Q: What is RIGHT and what is WRONG with the sport right now?
A: What is RIGHT about the sport is what has always been right about the sport – the skating and the skaters. What is WRONG about the sport is the lack of willingness of some to inform themselves correctly about how the sport is scored. The misinformation is still rampant. The scoring system isn’t that complicated. That said there are aspects that still have to be tweaked and things to be looked at – same sport – different generation. <lol>
Q: Do you think the ISU is in need of change? How can this be accomplished?
A: I don’t know what or how or why you would change? Every sport has a governing body and the ISU is ours. It is as strong or as weak as the members in it.
Q: Who are the most compelling and interesting skaters out there right now? Who excites you?
A: There are a ton! I am so happy that Denis Ten rose to the challenge at Worlds – I have had my eye on him for a long time as a man who could be competitive. I think that Carolina Kostner’s ability to use the rink as a stage is very compelling. I like the athleticism of the Americans Ashley Wagner and Gracie Gold. I think that Volosozhar and Trankov represent pair perfection for me and I love how Virtue and Moir have continued to push the boundaries artistically. I am fascinated by the depth of talent with the Japanese men and women and the young Russian women. On a sentimental note – it was lovely to see both Yu-Na Kim and Mao Asada at Worlds as competitive as they were. I am interested every year in seeing who’s doing something new and different and which young skaters are making their mark. For me – there is always a ton to watch and be excited about.
Kwong's interview with World Champion Jeffrey Buttle
Q: How do you see Canada's medal hopes at the Sochi Olympics? What do you think it will take to win in Sochi?
A: I think that Canada will be sending their strongest team ever to the Olympics. I think in order to compete and win in Sochi – a skater has to stay 100% healthy for the next 10 months not to mention focused and determined. It doesn't really matter what happened this season – the Olympics has a way of handing out surprises!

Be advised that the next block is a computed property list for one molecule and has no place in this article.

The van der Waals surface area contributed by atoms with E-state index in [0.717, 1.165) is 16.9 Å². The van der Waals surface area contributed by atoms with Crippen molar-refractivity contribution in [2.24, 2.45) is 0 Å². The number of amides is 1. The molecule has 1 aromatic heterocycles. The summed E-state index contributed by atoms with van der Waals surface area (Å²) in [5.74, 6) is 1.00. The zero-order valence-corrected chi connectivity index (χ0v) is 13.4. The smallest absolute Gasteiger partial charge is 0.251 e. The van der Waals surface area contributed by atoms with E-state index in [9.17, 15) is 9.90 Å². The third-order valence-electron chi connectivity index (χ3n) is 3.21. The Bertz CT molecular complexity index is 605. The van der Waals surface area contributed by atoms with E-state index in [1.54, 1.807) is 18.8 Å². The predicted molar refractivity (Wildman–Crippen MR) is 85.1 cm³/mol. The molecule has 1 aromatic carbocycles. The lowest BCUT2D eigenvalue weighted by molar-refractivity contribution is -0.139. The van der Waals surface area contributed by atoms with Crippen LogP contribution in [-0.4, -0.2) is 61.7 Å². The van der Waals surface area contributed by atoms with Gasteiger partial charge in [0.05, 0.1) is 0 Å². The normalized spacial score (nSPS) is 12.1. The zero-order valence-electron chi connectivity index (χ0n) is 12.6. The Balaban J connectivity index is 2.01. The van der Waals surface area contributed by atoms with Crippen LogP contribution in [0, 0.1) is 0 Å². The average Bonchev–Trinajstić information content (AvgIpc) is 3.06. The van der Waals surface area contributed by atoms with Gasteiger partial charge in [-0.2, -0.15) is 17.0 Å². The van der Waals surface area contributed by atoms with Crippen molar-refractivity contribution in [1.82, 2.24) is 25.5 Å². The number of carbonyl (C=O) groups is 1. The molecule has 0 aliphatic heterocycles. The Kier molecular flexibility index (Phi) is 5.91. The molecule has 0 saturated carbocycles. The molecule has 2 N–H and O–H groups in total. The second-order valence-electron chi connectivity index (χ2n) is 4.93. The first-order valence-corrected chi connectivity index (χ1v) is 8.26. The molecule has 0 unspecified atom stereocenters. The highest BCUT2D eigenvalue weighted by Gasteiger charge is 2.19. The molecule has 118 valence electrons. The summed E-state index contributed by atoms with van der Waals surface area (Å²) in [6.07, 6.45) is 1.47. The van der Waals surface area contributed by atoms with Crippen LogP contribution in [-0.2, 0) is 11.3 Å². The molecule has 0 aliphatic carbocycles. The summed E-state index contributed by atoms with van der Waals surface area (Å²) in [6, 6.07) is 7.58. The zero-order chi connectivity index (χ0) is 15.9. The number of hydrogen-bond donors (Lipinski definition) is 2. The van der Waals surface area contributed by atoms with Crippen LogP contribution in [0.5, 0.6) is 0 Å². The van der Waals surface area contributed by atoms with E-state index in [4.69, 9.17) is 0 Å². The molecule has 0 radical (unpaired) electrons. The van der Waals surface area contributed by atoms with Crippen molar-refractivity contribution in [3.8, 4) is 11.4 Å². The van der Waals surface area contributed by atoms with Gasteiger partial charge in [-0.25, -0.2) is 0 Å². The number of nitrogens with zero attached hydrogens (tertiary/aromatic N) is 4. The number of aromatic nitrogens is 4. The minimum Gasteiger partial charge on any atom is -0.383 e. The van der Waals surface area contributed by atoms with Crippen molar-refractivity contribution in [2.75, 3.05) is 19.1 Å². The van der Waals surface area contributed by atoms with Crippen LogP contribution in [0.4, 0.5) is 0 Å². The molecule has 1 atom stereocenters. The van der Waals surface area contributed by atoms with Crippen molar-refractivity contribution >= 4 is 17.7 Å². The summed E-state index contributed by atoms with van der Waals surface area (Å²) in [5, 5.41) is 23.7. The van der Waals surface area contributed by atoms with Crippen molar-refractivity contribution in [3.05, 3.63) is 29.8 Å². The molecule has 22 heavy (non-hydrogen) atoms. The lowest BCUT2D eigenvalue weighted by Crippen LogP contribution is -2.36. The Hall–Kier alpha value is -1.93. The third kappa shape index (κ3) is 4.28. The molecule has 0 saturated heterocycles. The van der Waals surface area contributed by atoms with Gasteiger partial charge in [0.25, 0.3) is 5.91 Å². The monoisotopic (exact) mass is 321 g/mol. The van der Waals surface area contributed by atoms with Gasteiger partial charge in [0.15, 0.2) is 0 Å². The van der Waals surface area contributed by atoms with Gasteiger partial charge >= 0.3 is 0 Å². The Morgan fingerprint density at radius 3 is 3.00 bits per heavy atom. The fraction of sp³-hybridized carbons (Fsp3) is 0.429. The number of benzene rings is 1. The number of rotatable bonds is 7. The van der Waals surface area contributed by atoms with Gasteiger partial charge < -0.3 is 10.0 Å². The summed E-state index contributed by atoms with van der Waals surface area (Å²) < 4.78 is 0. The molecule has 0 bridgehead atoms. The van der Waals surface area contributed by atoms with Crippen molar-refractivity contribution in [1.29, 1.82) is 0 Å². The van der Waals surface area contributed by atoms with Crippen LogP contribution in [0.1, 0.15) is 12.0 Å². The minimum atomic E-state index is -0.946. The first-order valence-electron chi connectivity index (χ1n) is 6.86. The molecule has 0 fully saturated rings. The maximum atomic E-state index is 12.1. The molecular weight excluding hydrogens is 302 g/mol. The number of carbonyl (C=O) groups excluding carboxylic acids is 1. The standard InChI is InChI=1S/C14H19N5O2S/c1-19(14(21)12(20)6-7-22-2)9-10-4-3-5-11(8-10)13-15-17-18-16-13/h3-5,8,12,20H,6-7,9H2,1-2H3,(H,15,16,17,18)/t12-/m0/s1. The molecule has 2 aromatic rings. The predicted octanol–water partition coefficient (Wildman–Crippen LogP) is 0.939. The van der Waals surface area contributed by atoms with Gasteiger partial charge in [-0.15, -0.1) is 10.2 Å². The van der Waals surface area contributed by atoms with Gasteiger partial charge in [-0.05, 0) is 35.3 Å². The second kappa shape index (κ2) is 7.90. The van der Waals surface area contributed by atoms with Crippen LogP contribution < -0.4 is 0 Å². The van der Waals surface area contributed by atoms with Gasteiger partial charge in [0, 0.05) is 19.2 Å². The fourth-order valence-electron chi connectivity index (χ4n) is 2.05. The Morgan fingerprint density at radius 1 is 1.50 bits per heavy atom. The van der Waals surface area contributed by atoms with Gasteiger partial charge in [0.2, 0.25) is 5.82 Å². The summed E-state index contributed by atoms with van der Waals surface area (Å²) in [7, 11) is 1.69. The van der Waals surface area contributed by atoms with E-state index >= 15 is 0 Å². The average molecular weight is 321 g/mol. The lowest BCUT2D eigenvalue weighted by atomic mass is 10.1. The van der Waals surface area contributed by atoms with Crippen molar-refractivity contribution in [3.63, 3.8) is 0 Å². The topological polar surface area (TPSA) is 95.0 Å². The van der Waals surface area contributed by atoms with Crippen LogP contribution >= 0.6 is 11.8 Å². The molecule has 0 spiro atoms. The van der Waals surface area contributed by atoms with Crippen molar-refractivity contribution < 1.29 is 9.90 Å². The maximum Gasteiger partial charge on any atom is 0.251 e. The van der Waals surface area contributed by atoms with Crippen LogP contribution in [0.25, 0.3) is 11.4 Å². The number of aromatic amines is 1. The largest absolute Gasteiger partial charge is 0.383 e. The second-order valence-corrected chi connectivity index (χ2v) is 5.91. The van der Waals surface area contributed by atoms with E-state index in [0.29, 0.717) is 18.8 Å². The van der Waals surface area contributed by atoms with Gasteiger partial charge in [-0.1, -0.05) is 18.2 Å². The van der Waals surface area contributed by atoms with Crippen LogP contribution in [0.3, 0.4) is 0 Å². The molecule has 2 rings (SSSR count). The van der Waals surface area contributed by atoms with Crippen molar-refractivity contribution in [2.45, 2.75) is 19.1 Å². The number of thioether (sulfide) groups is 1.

Q: If you could interview any ONE skater you haven't yet, who would it be and why?
A: Ekaterina Gordeeva. I admire what she did as a skater but not as much as what she had to do as a woman with a baby and a husband who died suddenly. I will always remember seeing the show on TV where she first skated on her own and being transported to tears by the raw vulnerability of that performance. I think that hers is a very human story that is compelling and interesting on many levels.
Q: What has been your funniest experience in the figure skating world?
A: As a PA announcer – for some bizarre reason during the 1996 season I kept saying Ca-na-na-da. I cannot explain why but it was like a mental block. I remember my mother and my best friend sitting across the rink from me at Worlds in 1996 when I announced somebody from Ca-Na-Na-Da and from the corner of my eye – I could see them sliding down their seats laughing ---- nice support eh? <lol>
Q: What do you see in the future of the sport? Say, 10 years from now?
A: I don’t know how to answer that except to say I will be fascinated to see who emerges as superstars and if we see the first Quint or some other milestone achieved.